In the Hazel Hough Galleries, Robin O’Dell, Jorge Vidal and Missy Hurley and I are debating the difference between the photographic-based art on the wall and the selfies prevalent on Instagram and other social media.
Photographic self-portraits date to 1840, with Hippolyte Bayard, O’Dell, the curator of the Museum of Fine Arts’ Photographic Collection, tells me. Bayard was one of the first photographers; his contemporaries included Louis Daguerre (as in, daguerreotype).
“He had come up with an entirely different way of making photographs,” O’Dell says, “that, in essence, wasn’t acknowledged, even though it was at the same time as who we now acknowledge as the fathers of photography.” (Along with Dauguerre and William Fox Talbot, the latter of whom invented salt prints, or what we think of as paper photographs created from film negatives.)
Bayard’s method involved bypassing the negative and printing directly to paper. In a series of political shenanigans, Daguerre’s partner convinced Bayard to hold off on announcing his invention. In that delay, Daguerre announced his process — robbing Bayard of glory and a place in history books as the father of modern photography.
In protest, O’Dell says, Bayard released a self-portrait of himself in 1840, in which it appeared he had drowned.
That was the first self-portrait.
Ignoring for a moment that, absent acceptance of Bayard’s method, it took 167 years for us to get from Daguerreotypes to a negative-less, mass-reproducible photograph with the first iPhone, let’s focus on how else the self-portrait has evolved.
Surrounded by highly contextualized self-portrats in the MFA’s galleries, our conversation wanders through photography’s timeline.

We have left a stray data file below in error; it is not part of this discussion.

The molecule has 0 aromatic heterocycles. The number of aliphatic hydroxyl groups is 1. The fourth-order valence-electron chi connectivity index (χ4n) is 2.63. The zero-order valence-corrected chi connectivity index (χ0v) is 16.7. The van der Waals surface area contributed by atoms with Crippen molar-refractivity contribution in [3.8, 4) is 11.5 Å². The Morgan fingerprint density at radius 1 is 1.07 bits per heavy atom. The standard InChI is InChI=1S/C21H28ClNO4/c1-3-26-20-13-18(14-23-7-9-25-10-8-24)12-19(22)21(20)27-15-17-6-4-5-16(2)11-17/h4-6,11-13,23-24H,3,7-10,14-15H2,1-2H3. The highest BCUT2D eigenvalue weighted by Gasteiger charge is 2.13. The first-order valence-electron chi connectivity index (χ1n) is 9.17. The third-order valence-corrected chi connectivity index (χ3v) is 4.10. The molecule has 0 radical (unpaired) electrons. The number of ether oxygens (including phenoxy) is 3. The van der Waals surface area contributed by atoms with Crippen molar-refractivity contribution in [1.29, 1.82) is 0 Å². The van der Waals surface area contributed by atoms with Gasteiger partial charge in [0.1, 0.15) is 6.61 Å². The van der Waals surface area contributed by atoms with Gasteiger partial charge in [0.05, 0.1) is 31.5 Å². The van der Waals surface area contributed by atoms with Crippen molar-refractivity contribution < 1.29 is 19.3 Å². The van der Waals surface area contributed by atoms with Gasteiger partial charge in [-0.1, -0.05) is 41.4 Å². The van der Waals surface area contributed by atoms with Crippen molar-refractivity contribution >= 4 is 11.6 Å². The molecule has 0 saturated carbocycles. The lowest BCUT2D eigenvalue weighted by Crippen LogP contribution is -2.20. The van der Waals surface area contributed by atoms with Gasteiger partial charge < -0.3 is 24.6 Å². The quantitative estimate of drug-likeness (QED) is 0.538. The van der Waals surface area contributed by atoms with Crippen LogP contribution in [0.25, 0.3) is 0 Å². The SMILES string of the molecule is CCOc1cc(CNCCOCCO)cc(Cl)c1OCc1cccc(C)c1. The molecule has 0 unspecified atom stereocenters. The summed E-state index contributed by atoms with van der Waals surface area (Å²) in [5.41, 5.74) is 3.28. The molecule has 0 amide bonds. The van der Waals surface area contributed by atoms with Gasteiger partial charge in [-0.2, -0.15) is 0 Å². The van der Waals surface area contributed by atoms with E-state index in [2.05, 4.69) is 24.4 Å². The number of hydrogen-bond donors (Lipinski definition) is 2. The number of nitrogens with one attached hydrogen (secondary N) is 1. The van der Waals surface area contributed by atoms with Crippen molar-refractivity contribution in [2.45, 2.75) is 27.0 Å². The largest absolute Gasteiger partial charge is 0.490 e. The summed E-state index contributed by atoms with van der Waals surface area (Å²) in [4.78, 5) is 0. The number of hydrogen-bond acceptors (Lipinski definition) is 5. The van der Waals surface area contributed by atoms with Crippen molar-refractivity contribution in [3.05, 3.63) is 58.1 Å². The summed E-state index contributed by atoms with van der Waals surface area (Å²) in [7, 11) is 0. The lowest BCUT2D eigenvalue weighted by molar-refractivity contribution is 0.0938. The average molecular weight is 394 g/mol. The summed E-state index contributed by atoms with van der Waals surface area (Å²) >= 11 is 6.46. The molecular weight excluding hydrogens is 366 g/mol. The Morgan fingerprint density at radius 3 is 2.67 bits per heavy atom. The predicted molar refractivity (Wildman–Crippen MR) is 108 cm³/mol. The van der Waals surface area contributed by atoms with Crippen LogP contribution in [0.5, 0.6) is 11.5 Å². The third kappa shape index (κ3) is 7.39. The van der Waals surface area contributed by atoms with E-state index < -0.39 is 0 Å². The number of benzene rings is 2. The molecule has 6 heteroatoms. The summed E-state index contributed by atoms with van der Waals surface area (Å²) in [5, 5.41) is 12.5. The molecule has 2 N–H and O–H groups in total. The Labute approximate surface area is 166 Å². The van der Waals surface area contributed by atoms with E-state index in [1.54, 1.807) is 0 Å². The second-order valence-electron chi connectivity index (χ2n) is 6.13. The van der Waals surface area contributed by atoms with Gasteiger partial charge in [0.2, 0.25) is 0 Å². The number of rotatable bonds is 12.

“Self-portrait,” Vidal, the MFA’s manager of special projects, says, “transcends the selfie artist.”
“It transcends the self as the subject,” Hurley, one of the owners of the museum’s marketing agency, B2 Communications, agrees.
This Is Not a Selfie has 80 self-portraits from 66 artists, and while you could call each one a selfie, they’re so much more — and yes, the devil’s in the details, which, in this instance, is context, as it was in Bayard’s first protest “selfie.” You’ll find no duckfaces here, but after immersing myself in the galleries for an afternoon, it’s clear that the art of self-portraiture has some commonalities with the selfie.
The Irmas, who donated this collection to the Los Angeles County Museum of Art (from which this exhibit is on loan), have the “most significant collection of self-portraiture in the U.S.,” the MFA’s press release claims (while Facebook bests the collection in number, the Irmas collection clearly outshines it in the “significance” arena).
It’s also clear a vast chasm exists between the two types of photographs.
But first, the similarities.
Both the selfie and the body of work in This Is Not a Selfie tell the viewer something about the photographer, who, in both instances, is the subject of the work. Both selfies and self-portraitures appear, to the casual consumer, candid.